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Photo safari enthusiasts provide bridge from Lower Yakima Valley to Africa

AYALABE, TANZANIA – The Hhondo Primary School in Ayalabe, Tanzania has walls and a roof, barely enough desks for its 260 students, and not much more. The walls hold an antique chalkboard and a few fading posters, but the students have no notebooks or pencils. The school is supported by donations from the local community, which is in a depressed area of the country. It serves children from kindergarten through seventh grade. Earlier this month, a load of supplies, including pencils, erasers, pencil sharpeners, crayons, notebooks, folders and playground equip- ment that includes soccer balls, jump ropes, frisbees and playground balls was delivered to the school by Gary Christensen of Grandview. The supplies were donated by the Christensen family, the Central Washington Chapter of Safari Club International, the Sunnyside Walmart store and the Sunnyside Big 5 Sporting Goods store. “It was particularly satisfying to see the smiles on the teachers and children’s faces as we presented the donations to the school,” said Christensen. “We spent most of the afternoon playing ball and games with the kids.” The project is part of an ongoing effort to help people both here in the Lower Valley and in Africa. Christensen has helped raised hundreds of thousands of dollars for various charities through photo safari trips in South Africa. Tim Vining of Grandview is now extending the photo safari idea into Tanzania. The location includes Serengeti National Park and the Ngorongoro Conservation Area, both ideal places for photo safaris. “It’s a great experience,” said Vining. “You can see many great pictures of the park, but when you experience it live, the ‘wow’ factor is amazing.” Christensen said offering the safari trips at local charity auctions raises money in the United States and also helps the African communities where the safaris are held, because it’s easy for travelers to bring much-needed supplies with them. He said it’s also addictive. “Once people go to Africa for a photo safari, the majority want to go back,” Christensen said. “Many of them want to see a different part of the continent. Tim has watched what I’ve done in South Africa and is duplicating it in Tanzania.”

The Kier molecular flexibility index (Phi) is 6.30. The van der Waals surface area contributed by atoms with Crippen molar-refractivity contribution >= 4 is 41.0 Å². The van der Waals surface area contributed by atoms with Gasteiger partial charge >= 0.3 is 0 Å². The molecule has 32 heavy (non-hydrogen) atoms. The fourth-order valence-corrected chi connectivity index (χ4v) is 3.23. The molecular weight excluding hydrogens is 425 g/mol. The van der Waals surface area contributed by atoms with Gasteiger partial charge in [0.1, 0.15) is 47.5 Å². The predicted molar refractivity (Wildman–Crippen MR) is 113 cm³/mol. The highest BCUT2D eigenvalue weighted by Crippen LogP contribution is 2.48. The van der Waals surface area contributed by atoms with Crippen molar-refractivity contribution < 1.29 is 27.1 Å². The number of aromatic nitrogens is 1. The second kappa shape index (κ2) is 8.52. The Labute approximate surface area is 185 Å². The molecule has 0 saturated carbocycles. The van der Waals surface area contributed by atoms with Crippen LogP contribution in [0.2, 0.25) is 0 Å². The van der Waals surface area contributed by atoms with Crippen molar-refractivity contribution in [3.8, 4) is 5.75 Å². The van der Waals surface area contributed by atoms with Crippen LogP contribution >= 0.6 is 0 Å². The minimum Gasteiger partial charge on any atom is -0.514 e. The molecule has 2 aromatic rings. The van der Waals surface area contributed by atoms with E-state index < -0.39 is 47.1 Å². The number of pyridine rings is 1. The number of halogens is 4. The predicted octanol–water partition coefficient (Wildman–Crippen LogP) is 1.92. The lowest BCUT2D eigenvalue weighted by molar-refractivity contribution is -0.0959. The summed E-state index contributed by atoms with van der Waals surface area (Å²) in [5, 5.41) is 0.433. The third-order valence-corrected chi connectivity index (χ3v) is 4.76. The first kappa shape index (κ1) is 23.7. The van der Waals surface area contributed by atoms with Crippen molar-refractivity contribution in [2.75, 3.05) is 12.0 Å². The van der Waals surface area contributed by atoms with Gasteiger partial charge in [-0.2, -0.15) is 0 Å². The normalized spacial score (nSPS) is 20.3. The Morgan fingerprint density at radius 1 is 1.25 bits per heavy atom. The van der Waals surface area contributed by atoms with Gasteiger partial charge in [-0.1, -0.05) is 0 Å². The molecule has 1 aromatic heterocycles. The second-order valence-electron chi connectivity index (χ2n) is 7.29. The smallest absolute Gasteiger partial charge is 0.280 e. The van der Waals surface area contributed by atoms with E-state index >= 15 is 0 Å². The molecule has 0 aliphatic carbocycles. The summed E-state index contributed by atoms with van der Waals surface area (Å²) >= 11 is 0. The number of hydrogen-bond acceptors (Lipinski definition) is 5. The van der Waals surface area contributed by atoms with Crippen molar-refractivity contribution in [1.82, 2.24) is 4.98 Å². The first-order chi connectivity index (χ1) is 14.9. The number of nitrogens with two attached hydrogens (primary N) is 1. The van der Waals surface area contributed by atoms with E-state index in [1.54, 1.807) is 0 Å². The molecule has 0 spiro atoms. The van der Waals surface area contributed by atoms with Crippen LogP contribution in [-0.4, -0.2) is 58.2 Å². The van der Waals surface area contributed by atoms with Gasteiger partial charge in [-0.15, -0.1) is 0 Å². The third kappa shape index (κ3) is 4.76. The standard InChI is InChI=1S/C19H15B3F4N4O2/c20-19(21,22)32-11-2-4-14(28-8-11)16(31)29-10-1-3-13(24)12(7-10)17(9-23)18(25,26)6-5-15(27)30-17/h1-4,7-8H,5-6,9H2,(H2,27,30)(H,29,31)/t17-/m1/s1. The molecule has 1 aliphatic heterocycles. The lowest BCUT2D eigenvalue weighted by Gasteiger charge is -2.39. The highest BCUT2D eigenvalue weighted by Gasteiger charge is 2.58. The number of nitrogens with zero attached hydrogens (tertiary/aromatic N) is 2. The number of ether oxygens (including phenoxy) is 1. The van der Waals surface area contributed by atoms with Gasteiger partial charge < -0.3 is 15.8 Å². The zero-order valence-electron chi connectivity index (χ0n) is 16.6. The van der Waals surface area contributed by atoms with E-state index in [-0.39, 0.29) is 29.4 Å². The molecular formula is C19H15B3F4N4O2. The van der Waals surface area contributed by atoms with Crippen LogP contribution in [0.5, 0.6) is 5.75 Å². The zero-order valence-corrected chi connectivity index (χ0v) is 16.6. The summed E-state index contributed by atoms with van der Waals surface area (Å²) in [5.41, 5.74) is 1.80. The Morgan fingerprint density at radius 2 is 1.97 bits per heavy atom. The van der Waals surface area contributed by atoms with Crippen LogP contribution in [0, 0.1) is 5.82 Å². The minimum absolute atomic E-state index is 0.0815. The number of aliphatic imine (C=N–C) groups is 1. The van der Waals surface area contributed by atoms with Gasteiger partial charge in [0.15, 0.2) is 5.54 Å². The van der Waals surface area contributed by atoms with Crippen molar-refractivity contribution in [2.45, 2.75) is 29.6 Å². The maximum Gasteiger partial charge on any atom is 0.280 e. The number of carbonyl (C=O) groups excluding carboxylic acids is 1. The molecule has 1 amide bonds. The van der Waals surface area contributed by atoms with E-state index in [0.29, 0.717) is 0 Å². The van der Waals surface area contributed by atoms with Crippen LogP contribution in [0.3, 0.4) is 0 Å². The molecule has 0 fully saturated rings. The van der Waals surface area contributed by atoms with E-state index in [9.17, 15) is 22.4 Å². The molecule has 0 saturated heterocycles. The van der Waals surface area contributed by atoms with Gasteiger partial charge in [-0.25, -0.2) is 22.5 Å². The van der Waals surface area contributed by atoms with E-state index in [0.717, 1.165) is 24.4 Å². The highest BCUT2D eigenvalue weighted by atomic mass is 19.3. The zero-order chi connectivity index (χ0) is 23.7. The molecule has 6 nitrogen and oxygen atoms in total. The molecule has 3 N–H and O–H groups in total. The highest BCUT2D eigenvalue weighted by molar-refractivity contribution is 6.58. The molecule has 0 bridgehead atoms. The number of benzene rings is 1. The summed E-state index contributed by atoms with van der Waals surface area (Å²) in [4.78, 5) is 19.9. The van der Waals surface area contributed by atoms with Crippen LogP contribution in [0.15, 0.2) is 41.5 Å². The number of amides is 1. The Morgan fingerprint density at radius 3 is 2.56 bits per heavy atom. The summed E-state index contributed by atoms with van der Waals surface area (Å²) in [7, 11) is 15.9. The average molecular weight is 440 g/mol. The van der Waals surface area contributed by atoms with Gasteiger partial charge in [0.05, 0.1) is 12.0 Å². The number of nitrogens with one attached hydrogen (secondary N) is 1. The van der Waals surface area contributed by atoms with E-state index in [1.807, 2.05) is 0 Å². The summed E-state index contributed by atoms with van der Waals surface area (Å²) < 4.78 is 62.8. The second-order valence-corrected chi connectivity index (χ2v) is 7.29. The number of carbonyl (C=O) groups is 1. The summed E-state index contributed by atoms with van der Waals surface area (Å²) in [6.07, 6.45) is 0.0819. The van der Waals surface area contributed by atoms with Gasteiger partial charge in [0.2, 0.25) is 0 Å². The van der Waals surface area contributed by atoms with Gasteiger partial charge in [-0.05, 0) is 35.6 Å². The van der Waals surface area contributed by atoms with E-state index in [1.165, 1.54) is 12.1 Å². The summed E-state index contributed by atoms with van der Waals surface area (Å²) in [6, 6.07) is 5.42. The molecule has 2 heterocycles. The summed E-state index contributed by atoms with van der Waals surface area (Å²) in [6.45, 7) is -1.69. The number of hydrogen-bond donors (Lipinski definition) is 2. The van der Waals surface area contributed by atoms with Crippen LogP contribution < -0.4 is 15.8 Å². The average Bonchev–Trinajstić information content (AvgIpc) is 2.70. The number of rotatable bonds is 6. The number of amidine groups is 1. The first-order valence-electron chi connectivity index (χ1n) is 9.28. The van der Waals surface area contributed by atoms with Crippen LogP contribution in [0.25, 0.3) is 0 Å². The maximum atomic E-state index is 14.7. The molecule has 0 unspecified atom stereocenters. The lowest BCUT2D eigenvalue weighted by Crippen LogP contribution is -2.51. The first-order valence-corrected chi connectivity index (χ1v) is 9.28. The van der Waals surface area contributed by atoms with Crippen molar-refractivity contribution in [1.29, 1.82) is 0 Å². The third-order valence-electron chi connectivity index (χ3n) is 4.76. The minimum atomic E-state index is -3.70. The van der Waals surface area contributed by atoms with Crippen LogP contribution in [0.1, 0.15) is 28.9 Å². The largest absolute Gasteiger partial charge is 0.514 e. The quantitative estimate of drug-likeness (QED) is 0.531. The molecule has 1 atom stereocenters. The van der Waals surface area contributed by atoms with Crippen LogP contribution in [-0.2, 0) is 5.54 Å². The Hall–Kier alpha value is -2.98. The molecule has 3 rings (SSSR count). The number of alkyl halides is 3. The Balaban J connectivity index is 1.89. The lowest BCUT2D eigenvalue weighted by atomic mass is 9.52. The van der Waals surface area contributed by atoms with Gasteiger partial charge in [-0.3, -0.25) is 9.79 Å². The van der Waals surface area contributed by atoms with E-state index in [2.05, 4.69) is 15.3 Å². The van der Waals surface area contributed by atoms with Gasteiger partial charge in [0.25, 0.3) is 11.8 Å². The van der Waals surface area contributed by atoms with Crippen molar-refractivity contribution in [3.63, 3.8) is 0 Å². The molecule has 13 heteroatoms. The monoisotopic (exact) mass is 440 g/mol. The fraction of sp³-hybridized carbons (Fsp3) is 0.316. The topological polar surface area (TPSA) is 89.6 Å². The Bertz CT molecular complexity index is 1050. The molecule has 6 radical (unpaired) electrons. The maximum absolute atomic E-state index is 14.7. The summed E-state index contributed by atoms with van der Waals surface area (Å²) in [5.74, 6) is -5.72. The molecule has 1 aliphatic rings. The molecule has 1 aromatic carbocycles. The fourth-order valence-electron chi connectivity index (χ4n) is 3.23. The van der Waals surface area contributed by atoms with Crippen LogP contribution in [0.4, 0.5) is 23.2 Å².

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Photo by Photos courtesy Gary Christensen

An eruption of joy comes from a soccer ball tossed into the air at the Hhondo Primary School in Ayalabe, Tanzania. The students also received pencils, erasers, pencil sharpeners, crayons, notebooks, folders and playground equipment.

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Photo by Photos courtesy Gary Christensen

Children at the primary school crowd around to see what Gary Christensen has in the bag he brought for them. Christensen and his wife, from Grandview, and another couple from Olympia, brought gifts donated by people in the Lower Valley, as well as donations from the Sunnyside Walmart and the Sunnyside Big 5 Sporting Goods stores.

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Photo by Photos courtesy Gary Christensen

Girls play a game with a newly delivered playground ball at the primary school. The school lacks many basic supplies. Most children share textbooks, if there are any textbooks to share.

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Photo by Photos courtesy Gary Christensen

The Hhondo Primary School in Ayalabe, Tanzania has small desks and benches for the students. Educational posters on the walls are well-used and fading.

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Photo by Photos courtesy Gary Christensen

An ancient chalkboard is still in use at the Hhondo Primary School in Ayalabe, Tanzania. Tanzanian children are taught Swahili and English to supplement their local tribal language.

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Photo by Photos courtesy Gary Christensen

Gary Christensen of Grandview gives a round of high-fives to the students at Hhondo Primary School after delivering gifts from the Lower Yakima Valley to the students.

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